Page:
Robby Gordon: In NASCAR He Stands Alone

Katrina ShankleAnalyst IJune 20, 2008

His team, Robby Gordon Motorsports, does have a partnership of sorts with Gillet-Evernham Motorsports but for the most part Robby Gordon is a one man show. 

Racing for RCR should have been proof enough for that.  Gordon is a man who doesn't work too well with--and for--others because he wants to take charge.

He wants to be assured that everything is being done to benefit him best. 

The natural assumption is the best way to achieve that is to own your own team. 

This is definitely not the easiest task to achieve within the realm of the NASCAR empire. Large multi-car teams such as Hendrick Motorsports, and Roush Fenway reign.  And though he struggles with penalties, appeals, and paying his bills, Gordon has managed to make it work thus far. 

Staying afloat in NASCAR as a single car operation and being a driver/owner is difficult, and Gordon's on track behavior keep him skating on thin ice on the NASCAR skating rink.

After the little tet-a-tet with Marcos Ambrose at the inaugural Busch Grand National Series (Now the Nationwide Series, though I will always refer to it as Busch) in Montreal in 2007, NASCAR got their point across in a pretty direct fashion. 

Stay out of trouble or get out of NASCAR. 

Trying to be on his best behavior didn't keep him out of trouble too long though.  After breaking away from Ford and switching to Dodge for the 2008 season, Gordon faced a stiff penalty for an illegal nose at Daytona.  The $100,000 fine was painful, but the 100 point penalty was excruciating.  It had Gordon thinking he may have to abandon hopes of success in NASCAR and return to racing in the Indycar series if he couldn't win his appeal.  Very rarely do appeals against NASCAR penalties win.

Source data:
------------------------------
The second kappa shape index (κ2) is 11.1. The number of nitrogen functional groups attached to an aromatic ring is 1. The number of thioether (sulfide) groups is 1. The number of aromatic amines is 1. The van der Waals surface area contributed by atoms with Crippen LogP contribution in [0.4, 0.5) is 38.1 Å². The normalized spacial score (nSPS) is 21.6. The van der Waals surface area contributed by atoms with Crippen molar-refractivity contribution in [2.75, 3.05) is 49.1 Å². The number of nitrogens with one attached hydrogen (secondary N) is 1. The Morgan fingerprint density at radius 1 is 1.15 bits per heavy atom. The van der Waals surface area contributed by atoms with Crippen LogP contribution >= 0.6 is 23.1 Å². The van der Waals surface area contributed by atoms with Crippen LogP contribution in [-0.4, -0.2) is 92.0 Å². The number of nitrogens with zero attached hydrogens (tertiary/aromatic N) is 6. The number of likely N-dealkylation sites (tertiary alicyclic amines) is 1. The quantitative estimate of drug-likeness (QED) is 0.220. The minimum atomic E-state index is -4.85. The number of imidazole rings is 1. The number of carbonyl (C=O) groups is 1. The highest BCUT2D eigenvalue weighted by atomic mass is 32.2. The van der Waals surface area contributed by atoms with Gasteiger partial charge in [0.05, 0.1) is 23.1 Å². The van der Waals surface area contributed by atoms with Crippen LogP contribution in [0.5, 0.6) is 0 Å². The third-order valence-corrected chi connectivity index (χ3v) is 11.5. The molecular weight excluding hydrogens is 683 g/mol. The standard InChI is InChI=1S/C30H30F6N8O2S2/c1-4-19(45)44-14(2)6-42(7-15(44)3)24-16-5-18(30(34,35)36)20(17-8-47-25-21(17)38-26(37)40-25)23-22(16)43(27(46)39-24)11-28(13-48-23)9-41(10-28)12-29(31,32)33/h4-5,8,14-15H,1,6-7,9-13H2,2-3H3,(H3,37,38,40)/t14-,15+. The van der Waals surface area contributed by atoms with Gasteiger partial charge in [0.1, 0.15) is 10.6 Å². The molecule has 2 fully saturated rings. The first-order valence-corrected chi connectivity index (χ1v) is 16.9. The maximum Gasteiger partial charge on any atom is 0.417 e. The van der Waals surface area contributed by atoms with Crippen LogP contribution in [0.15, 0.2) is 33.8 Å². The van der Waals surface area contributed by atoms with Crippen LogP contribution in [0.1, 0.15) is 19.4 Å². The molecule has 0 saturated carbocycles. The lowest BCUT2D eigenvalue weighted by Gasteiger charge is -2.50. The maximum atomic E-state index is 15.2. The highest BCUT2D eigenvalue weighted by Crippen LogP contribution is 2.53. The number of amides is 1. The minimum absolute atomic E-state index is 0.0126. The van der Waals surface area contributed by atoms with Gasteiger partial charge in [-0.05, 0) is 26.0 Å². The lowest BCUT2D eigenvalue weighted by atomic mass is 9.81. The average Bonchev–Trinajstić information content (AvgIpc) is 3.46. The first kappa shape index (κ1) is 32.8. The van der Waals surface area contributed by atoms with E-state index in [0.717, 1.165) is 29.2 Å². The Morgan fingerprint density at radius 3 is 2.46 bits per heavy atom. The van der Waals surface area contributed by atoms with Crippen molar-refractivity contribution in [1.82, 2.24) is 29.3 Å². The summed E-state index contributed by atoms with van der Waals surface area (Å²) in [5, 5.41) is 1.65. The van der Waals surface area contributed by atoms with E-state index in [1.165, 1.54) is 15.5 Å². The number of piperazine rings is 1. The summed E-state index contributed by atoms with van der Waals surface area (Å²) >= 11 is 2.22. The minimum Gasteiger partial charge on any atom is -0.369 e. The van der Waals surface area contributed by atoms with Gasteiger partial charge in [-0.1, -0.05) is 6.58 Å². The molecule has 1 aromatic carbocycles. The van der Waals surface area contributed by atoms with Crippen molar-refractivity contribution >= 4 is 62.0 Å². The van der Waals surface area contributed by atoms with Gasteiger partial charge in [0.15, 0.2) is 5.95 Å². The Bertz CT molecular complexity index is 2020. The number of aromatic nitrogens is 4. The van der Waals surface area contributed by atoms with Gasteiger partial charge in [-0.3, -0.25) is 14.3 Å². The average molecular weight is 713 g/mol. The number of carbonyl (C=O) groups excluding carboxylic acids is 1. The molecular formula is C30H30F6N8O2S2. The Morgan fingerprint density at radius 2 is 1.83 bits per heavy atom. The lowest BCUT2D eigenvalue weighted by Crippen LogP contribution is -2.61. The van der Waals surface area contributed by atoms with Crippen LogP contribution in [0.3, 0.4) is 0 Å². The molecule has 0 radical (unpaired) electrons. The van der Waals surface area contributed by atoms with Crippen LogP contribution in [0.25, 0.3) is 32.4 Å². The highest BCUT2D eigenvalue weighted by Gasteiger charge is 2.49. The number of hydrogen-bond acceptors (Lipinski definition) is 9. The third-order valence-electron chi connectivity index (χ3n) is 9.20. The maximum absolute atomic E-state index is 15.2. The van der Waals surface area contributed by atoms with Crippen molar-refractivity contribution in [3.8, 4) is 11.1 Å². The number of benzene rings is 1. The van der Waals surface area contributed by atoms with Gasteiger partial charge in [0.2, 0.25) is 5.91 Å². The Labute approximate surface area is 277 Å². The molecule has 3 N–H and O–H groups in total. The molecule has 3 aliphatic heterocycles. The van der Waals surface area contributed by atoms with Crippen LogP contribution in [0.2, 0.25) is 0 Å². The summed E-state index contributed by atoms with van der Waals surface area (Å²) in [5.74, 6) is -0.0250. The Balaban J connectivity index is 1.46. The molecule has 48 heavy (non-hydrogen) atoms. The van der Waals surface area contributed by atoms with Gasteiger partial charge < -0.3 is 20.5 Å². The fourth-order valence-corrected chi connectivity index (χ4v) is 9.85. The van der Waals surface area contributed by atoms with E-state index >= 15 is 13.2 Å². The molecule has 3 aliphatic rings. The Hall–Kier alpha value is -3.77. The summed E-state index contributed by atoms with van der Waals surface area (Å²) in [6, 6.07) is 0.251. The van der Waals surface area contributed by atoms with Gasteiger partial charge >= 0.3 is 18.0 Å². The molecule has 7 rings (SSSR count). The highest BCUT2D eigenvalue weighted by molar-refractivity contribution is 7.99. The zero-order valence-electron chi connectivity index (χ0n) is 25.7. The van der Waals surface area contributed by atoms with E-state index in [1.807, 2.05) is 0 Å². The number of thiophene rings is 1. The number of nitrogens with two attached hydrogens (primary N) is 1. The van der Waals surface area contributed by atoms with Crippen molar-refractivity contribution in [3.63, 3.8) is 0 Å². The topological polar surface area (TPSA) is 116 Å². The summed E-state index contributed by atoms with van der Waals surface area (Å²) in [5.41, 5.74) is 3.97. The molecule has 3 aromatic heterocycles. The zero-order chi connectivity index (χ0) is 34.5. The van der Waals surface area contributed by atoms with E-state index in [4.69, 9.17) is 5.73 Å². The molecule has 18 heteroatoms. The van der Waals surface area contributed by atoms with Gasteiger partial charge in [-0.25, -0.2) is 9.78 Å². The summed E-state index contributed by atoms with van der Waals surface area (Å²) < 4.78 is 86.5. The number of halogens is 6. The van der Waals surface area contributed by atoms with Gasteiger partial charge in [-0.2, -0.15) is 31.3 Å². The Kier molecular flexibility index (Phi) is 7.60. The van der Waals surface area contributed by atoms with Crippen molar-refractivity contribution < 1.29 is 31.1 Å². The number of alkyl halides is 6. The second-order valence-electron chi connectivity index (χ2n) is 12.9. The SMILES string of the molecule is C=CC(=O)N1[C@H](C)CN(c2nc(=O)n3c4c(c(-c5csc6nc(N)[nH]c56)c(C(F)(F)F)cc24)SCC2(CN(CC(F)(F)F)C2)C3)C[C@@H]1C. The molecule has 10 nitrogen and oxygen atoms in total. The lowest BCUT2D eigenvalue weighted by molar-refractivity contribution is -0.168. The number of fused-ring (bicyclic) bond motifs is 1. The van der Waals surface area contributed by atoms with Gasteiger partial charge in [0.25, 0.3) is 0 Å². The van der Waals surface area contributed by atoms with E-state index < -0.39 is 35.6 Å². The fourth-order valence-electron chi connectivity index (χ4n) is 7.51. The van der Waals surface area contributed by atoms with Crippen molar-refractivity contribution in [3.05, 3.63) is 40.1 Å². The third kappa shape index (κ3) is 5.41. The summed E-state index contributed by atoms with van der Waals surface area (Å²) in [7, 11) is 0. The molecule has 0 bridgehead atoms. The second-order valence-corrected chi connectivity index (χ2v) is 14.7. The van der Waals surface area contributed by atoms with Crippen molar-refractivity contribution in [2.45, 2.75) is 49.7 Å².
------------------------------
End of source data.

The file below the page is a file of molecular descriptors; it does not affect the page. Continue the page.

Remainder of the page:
Robby did.

I must admit my first impressions of Robby Gordon weren't too great. 

Arguing with Kevin Harvick and Richard Childress (Though that could've easily been Jeff Green) at Richmond.

Spinning Dale Earnhardt Jr. out on pit road at Bristol after the race (Rarely is spinning a 3400 lb. car around in the general location of 200 or so people a good idea.) didn't quite portray him in his best light. 

But the more I watched him, the more he grew on me. 

Gordon is so passionate about racing, he races in virtually anything with wheels underneath it. 

Racing isn't just a paycheck, it's what he truly enjoys.

And Robby Gordon does it on his terms.